The right to talk crap
“John” was one of the callers to the Nicky Campbell Radio 5 live phone-in last Friday, which was all about freedom of speech, in the light of Paul Chambers’ unsuccessful appeal against his conviction for sending a menacing communication (the now infamous Twitter Joke Trial) and the arrest of Tory Councillor Gareth Compton for making a twitter comment about stoning Yasmin Alibhai-Brown.
John was appalled. “You can’t say anything” anymore, he complained. For instance, he said he was terrified to talk about the “islamification of this country” which is going ahead at a “frightening pace”. As I listened, I wondered what he was scared of, since it didn’t seem like he was saying anything that would actually get him arrested. It sounded to me like he was saying things that were ridiculous, wrong, and bigoted, and which he’d rightly get pilloried for. But not arrested… unless he was planning to go on to incite violence. And when he said that in his youth saying that sort of thing wasn’t a problem I thought to myself… that’s probably because there were more bigots around when he was young.
While we should rightly be worried about the police (and the courts) reaction to the humour of Paul Chambers and Gareth Compton, it’s also important to make sure people don’t confuse freedom of speech with freedom not to be told you’re talking a load of tosh. Freedom of speech doesn’t mean everything everyone says is correct, and being told you’re full of shit, or that you’re not funny, or that you are funny, don’t constitute violations of free speech.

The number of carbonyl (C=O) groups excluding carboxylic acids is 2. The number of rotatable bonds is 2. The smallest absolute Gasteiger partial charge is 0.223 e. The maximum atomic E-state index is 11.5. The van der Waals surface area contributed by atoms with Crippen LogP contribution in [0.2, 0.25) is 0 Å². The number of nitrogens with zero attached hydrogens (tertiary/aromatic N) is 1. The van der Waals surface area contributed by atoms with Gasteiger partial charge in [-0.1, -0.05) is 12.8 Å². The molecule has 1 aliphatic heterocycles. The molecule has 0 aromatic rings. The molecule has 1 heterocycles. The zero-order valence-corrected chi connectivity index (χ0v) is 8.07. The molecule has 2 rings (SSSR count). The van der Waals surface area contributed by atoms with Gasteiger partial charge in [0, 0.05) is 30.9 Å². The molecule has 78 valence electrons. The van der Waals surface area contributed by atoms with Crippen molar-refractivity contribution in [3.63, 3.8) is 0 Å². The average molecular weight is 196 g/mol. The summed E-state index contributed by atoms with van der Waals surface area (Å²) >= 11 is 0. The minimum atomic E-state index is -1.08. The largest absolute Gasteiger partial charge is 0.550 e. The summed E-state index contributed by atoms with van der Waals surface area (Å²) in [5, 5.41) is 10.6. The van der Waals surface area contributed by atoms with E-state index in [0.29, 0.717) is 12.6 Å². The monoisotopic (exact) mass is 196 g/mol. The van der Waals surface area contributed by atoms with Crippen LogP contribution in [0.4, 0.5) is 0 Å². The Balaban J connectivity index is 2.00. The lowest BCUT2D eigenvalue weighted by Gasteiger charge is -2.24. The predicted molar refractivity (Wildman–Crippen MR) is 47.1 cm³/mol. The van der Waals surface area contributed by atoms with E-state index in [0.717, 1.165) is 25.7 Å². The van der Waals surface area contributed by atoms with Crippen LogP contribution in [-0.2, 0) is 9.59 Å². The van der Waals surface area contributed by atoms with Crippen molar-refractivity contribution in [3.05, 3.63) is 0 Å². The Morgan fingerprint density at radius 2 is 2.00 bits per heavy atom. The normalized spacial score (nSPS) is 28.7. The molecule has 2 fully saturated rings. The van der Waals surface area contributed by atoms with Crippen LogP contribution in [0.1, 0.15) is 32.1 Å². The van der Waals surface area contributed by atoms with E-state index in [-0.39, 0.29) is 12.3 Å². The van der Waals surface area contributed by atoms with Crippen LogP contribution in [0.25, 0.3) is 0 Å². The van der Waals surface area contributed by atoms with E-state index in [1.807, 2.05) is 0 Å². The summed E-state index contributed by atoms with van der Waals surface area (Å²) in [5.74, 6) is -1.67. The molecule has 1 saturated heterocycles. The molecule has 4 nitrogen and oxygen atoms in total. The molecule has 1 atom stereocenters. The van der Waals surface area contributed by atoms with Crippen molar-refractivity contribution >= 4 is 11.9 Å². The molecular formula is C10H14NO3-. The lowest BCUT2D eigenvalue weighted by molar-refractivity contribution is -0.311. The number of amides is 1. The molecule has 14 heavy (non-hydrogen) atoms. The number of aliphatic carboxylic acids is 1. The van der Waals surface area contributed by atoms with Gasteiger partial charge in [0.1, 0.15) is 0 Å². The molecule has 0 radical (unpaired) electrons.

Freedom of tweet
A couple of days after the twit-storm over the twitter joke trial, a couple of UK newspapers treated us to a vile attack on a civil servant for giving details of her personal life and her differences of opinion with government policy, on twitter and on her blog (I won’t do the papers the service of providing a link but it should be easy enough to find for anyone who is interested). It’s one more in a long line of unprovoked attacks from journalists and even elected politicians on people for doing not much more than nattering. As with the twitter joke trial, the response was a huge show of support on twitter and on personal blogs for the person under attack.
The more I read this sort of frenzied attach, the more I get the impression that a lot of old-school journalists are really quite panicky about online networking and how it is transforming how people talk, how they consume and challenge the news. It’s particularly disturbing when commentators feel it is more worthwhile to use their considerable reach to have a go at individuals for engaging in banter rather than to challenge misguided or bigoted opinions. Banter and bigotry are both allowed, but I know which one I worry about more.